“Jump in boys' violent crimes alarms judge”
“The judge in charge of sentencing young offenders is becoming increasingly worried by a surge in serious violent offences by teenagers,” states a New Zealand Herald front-page article (27 February 2006). Although its title implies that it is the jump in “boys' violent crimes” that alarmed the judge so, it is a sad fact that it’s both boys and girls who are becoming more violent, not only in NZ but also in Germany and other countries.
The increased violence among very young offenders (teenagers aged between 14 and 16) is disturbing. We can blame the TV, or drugs, or the divorce rate, or the Double Income Long Hours family model. But it’s not about blame, it’s about solutions.
To solve the problem, let us examine the reason behind it. Let’s ask ourselves what is really going on with these troubled teenagers.
So what is really going on? Chances are, these young people turn to violence out of frustration, boredom, low self-image or the sense of not belonging (reasoning that it’s better to belong to a criminal gang than not to belong at all). In all likelihood they don’t have a support structure at home and they don’t perform well at school. (To improve your child’s school results, please check Learning Styles on www.creativelearningcentre.com.)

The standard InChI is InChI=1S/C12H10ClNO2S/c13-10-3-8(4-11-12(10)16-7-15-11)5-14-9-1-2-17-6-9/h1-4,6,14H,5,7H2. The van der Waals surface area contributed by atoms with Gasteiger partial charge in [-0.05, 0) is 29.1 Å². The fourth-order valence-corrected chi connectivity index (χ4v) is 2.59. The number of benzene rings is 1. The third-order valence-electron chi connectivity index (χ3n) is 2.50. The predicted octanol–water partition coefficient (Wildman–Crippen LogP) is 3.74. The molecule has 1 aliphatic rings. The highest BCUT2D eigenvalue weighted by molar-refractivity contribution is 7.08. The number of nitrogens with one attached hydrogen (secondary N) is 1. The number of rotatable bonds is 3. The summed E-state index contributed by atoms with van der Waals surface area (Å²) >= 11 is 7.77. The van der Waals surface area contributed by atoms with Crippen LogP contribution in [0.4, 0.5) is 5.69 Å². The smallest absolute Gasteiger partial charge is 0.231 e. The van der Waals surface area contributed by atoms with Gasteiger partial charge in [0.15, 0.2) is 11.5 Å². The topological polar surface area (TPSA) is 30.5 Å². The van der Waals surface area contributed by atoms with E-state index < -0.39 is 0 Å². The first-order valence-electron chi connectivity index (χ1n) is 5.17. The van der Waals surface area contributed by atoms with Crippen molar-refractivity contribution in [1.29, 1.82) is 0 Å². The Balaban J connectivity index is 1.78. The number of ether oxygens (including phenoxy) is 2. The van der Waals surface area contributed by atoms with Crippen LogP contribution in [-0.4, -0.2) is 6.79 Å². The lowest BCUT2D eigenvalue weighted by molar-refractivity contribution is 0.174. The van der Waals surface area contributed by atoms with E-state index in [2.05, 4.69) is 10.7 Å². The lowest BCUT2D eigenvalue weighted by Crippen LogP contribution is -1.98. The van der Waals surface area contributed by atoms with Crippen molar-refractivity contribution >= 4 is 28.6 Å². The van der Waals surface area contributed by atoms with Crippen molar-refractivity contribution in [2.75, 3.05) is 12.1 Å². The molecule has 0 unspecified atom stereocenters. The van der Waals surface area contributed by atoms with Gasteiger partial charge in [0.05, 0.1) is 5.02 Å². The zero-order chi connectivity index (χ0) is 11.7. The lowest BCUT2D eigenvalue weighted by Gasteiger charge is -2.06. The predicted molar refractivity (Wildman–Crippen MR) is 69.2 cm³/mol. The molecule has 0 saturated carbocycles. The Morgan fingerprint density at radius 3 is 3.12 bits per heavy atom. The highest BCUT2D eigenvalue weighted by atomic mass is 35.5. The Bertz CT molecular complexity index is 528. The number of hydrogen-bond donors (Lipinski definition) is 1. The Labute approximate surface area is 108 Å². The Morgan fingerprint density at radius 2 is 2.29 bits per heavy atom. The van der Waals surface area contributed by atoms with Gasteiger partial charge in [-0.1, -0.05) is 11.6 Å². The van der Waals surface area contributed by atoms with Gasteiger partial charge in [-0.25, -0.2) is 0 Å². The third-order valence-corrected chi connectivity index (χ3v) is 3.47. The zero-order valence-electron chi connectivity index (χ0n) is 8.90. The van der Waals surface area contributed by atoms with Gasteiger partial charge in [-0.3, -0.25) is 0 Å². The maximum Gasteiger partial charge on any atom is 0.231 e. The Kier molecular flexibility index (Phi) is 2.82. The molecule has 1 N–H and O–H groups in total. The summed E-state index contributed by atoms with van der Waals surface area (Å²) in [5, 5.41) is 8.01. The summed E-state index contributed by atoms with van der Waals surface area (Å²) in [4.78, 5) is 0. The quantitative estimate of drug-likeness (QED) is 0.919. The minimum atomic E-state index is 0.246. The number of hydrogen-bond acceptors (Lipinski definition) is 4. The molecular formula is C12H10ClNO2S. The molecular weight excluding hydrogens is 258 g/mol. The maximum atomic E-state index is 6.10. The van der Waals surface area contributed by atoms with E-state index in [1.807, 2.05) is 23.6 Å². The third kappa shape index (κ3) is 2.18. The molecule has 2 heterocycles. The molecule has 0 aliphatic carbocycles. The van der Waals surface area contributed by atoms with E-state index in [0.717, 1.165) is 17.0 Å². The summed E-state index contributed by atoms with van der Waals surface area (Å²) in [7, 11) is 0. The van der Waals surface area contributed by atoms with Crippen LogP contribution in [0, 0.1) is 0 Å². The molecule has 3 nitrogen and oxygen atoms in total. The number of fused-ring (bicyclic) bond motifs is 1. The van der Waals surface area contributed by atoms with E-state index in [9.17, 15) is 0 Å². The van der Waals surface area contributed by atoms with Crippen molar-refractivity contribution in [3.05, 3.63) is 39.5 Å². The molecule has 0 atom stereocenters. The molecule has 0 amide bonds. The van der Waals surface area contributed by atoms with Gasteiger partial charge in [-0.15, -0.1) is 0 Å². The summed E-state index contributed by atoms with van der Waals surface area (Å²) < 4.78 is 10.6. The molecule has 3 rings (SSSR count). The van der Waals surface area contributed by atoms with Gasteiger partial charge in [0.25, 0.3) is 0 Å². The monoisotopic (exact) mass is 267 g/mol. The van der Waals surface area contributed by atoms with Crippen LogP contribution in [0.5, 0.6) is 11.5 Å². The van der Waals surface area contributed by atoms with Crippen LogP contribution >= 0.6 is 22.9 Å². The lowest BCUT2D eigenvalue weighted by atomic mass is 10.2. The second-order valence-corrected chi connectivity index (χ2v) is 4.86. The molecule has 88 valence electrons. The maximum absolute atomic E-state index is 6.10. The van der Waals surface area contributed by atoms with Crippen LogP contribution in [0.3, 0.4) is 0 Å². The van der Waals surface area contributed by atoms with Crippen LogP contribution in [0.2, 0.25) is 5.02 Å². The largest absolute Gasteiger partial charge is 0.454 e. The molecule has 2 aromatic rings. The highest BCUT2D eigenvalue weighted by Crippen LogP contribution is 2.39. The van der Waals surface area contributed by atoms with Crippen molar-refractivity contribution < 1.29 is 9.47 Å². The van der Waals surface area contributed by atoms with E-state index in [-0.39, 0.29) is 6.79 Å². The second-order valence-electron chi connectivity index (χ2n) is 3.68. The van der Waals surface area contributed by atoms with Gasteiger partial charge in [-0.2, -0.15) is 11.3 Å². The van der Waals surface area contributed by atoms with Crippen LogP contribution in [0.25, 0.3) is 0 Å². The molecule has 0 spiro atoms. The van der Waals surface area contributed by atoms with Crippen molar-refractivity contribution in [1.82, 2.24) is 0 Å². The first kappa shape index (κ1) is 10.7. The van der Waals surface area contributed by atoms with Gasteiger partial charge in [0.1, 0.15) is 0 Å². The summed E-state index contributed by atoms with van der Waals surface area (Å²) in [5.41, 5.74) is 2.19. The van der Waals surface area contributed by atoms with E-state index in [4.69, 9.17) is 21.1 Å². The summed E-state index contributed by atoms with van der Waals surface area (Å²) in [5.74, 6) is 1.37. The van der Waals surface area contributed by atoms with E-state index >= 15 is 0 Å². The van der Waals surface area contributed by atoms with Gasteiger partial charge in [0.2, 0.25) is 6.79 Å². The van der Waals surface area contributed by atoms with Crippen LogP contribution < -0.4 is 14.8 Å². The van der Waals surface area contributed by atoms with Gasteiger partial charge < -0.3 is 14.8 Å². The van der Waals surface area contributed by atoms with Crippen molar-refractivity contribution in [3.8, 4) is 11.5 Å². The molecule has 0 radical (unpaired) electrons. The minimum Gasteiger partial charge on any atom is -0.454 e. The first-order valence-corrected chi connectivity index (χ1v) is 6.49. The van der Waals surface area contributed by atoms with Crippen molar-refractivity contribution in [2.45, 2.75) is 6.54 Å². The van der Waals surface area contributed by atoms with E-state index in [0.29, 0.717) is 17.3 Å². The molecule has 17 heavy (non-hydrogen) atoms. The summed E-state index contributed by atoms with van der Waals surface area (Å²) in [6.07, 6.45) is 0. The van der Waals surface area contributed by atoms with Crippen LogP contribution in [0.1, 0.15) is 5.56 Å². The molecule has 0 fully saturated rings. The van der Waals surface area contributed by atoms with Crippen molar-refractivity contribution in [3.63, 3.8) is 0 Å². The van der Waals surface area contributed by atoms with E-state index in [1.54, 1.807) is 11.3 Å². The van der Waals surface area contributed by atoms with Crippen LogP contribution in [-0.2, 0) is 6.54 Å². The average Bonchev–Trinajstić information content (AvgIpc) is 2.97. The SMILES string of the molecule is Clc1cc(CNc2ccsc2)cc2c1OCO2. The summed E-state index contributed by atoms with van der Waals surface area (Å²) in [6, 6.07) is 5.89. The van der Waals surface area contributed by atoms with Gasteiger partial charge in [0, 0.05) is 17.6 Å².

Now, I’m not saying that Learning Styles are a cure for all evils of today’s society, but I can’t read about these violent incidents without wondering whether we could reduce the future crime rate by making teachers and parents aware of children’s needs at school and at home.
Of course, it would lead to better school performance and a better self-image for the teenagers, but Learning Styles are not just about learning. Learning Styles are about day-to-day behaviour. They are about understanding why your teenager seems listless or hyperactive or stressed. They are about knowing what it means when they answer with an “I dunno”, or stare into space when you’re talking to them.
Knowing your teenager’s Learning Style will help you know your teenager. And that’s the first step towards keeping them safe from ill influences.